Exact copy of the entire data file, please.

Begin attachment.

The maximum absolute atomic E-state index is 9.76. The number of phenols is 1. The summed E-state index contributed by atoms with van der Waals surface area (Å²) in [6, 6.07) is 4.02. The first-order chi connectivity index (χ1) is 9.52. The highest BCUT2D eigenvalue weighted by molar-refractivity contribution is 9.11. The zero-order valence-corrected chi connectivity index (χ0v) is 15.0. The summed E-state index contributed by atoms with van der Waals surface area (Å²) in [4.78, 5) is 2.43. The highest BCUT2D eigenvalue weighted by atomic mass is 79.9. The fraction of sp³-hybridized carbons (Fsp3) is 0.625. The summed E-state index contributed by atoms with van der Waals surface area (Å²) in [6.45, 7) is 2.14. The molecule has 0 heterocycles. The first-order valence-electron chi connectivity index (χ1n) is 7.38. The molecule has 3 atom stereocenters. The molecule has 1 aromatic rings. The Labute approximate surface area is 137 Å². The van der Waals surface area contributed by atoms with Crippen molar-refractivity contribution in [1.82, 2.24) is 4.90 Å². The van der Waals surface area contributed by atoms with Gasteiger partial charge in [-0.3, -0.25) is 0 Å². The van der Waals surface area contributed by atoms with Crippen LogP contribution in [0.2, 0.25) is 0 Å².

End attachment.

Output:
The maximum absolute atomic E-state index is 9.76. The number of phenols is 1. The summed E-state index contributed by atoms with van der Waals surface area (Å²) in [6, 6.07) is 4.02. The first-order chi connectivity index (χ1) is 9.52. The highest BCUT2D eigenvalue weighted by molar-refractivity contribution is 9.11. The zero-order valence-corrected chi connectivity index (χ0v) is 15.0. The summed E-state index contributed by atoms with van der Waals surface area (Å²) in [4.78, 5) is 2.43. The highest BCUT2D eigenvalue weighted by atomic mass is 79.9. The fraction of sp³-hybridized carbons (Fsp3) is 0.625. The summed E-state index contributed by atoms with van der Waals surface area (Å²) in [6.45, 7) is 2.14. The molecule has 0 heterocycles. The first-order valence-electron chi connectivity index (χ1n) is 7.38. The molecule has 3 atom stereocenters. The molecule has 1 aromatic rings. The Labute approximate surface area is 137 Å². The van der Waals surface area contributed by atoms with Crippen molar-refractivity contribution in [1.82, 2.24) is 4.90 Å². The van der Waals surface area contributed by atoms with Gasteiger partial charge in [-0.3, -0.25) is 0 Å². The van der Waals surface area contributed by atoms with Crippen LogP contribution in [0.2, 0.25) is 0 Å².